Updated on 29 April 2013
EMA nod for Genzyme's matrix-induced autologous chondrocyte implantation (MACI) for repair of symptomatic, full-thickness knee cartilage defects
Singapore: European Medicines Agency's (EMA) Committee for Medicinal Products for Human Use (CHMP) has recommended marketing authorization for Genzyme's matrix-induced autologous chondrocyte implantation (MACI), an advanced-therapy medicinal product (ATMP), for the repair of symptomatic, full-thickness cartilage defects of the knee of three-to-20 cm2 in skeletally mature adult patients.
A number of surgical procedures aiming to repair cartilage have been developed to treat patients with articular cartilage defect of the knee. One of them is autologous chondrocyte implantation (ACI), a therapy based on tissue engineering which was first described in 1994. It uses chondrocytes, or cartilage cells, which are derived from the patient's own cartilage, grown outside the patient's body and then transplanted into the patient's lesions after several weeks. The benefit of ACI over other restoration techniques is that larger lesions can be treated.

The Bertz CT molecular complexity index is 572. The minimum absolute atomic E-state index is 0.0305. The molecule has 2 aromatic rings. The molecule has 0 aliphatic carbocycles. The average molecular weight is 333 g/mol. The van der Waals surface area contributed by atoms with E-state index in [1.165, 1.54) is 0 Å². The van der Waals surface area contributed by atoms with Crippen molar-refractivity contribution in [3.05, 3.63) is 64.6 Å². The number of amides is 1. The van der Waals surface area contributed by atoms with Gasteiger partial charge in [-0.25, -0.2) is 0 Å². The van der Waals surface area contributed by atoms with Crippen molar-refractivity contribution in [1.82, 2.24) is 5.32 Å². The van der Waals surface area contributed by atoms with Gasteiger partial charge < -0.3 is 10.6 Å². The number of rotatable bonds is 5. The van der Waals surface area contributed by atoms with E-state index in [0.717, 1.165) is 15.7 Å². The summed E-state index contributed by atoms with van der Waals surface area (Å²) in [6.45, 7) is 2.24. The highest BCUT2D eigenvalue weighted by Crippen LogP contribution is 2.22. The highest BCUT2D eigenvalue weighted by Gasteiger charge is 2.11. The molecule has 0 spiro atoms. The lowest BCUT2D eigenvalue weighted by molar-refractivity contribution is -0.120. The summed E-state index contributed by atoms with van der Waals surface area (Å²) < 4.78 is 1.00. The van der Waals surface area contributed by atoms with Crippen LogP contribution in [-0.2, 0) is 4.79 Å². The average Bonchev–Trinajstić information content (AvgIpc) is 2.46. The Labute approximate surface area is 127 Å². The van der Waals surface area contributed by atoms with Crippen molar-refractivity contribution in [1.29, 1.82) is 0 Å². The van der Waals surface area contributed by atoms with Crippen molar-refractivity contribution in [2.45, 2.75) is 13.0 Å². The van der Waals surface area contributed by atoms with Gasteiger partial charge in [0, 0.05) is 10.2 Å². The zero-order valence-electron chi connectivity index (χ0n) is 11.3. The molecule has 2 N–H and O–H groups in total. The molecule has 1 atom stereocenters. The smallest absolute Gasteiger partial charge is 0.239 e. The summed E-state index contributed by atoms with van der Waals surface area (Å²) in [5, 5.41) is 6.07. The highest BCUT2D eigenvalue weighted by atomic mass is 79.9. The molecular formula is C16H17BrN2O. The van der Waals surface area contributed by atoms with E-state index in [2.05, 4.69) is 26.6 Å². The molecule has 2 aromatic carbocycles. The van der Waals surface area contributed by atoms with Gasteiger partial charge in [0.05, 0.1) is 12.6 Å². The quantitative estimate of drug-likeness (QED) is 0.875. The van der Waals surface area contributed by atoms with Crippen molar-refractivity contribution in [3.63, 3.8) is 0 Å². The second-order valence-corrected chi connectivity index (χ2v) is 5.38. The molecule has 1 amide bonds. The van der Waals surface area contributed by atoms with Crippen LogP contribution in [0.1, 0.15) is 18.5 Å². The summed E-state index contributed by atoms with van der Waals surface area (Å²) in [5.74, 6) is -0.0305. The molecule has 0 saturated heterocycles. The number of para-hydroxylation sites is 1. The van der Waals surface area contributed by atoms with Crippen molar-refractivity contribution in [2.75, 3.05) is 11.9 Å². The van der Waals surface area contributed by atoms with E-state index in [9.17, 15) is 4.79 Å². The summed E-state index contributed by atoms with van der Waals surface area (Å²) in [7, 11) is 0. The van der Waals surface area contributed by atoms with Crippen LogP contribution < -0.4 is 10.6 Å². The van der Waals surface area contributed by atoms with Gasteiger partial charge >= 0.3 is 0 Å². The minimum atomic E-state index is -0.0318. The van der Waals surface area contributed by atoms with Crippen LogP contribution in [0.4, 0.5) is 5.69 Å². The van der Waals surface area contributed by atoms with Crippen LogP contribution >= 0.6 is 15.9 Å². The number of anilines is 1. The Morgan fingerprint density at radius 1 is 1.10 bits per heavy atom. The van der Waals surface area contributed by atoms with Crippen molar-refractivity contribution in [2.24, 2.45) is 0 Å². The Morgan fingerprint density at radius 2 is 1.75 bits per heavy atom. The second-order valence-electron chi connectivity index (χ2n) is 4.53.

MACI is a third-generation ACI product. Contrary to the previous generations, MACI uses a scaffold formed of porcine collagen on which autologous chondrocytes are seeded. At implantation, the scaffold is trimmed to the size and shape of the cartilage defect. The cells/collagen structure is held in place in the lesion with fibrin glue.
Being an ATMP, MACI was evaluated by the Agency's Committee for Advanced Therapies (CAT), which gave a positive opinion for the approval of MACI at its April 2013 meeting. The CHMP has now confirmed the CAT's opinion. Since the introduction of the European Union (EU) regulation on advanced therapies in 2007, the centralized procedure has become compulsory for ATMPs, such as gene-therapy, somatic cell-therapy or tissue-engineered medicines.
MACI was already authorized in certain EU countries before the regulation came into force, but in order to comply with the European legislation on ATMPs it had to be evaluated through the centralized procedure. MACI has now become the first combined tissue-engineering product recommended for approval across the EU. The CHMP opinion on MACI will now be sent to the European Commission for adoption of a marketing-authorization decision.